where CT building period coefficient (see following list of coefficient values)
0.035 for moment resisting frame systems of steel in which the frames resist 100% of the required seismic force and are not enclosed or adjoined by more rigid components that will prevent the frames from deflecting when subjected to seismic forces, 0.030 for moments resisting frame systems of reinforced concrete in which the frames resist 100% of the required seismic force and are not enclosed or adjoined by more rigid components that will prevent the frames from deflecting when subjected to seismic forces, 0.030 for eccentrically braced steel frames, 0.020 for all other building systems.
hn the height (ft) above the base to the highest level of the building.
Alternately, determination of the approximate fundamental period Ta in seconds, from the following formula for concrete and steel moment-resisting frame buildings not exceeding 12 stories in height and having a minimum story height of 10 ft, is permitted:
Rigid Diaphragms. For rigid diaphragms the seismic design story share, Vx shall be distributed to the various vertical elements of the seismic force-resisting system in the story under consideration based on the relative lateral stiffness of the vertical force resisting elements and the diaphragm.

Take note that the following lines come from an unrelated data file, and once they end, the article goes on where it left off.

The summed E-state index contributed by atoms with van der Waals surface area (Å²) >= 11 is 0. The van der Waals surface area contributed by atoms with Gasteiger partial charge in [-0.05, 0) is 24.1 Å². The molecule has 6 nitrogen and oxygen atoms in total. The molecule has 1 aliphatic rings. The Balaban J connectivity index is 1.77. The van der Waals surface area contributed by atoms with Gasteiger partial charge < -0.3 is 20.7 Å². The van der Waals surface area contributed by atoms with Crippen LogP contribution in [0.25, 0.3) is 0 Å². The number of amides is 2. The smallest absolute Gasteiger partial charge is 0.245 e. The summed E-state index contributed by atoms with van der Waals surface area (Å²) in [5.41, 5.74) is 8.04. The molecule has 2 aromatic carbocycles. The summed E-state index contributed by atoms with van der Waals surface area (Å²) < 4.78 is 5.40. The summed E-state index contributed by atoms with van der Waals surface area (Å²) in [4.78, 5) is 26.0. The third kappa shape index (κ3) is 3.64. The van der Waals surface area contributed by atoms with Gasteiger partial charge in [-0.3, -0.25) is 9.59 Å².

For flexible diaphragms, seismic design story shear, Vx shall be distributed to various vertical elements based on the tributary area of the diaphragm to each line of resistance. For the purpose of this section, the vertical elements of the lateral force-resisting system are permitted to be considered to be in the same line of resistance, if the maximum out-of-plane offset between each of the elements is less than 5% of the building dimension perpendicular to the direction of lateral load.
Torsion. Where diaphragms are not flexible, the design shall include the torsional moment Mt, resulting from the difference in locations of the center of mass and the center of stiffness. Also where diaphragms are not flexible, in addition to the torsional moment, the design shall include accidental torsional moments Mta, caused by assumed displacement of the center of mass, each way from its actual location, by a distance equal to 5% of the dimension of the building perpendicular to the direction of the applied forces.
Dynamic Amplification of Torsion. For a structure in Seismic Design Category C, D, E, or F, where Type 1a or 1b plan torsional irregularity exists, effects of torsional irregularity shall be accounted for by multiplying the sum of Mt plus Mta at each level by a torsional amplification factor, Ax, determined from the following formula:
The torsional amplification factor, Ax, is not required to exceed 3.0. The more severe loading for each element shall be considered for design.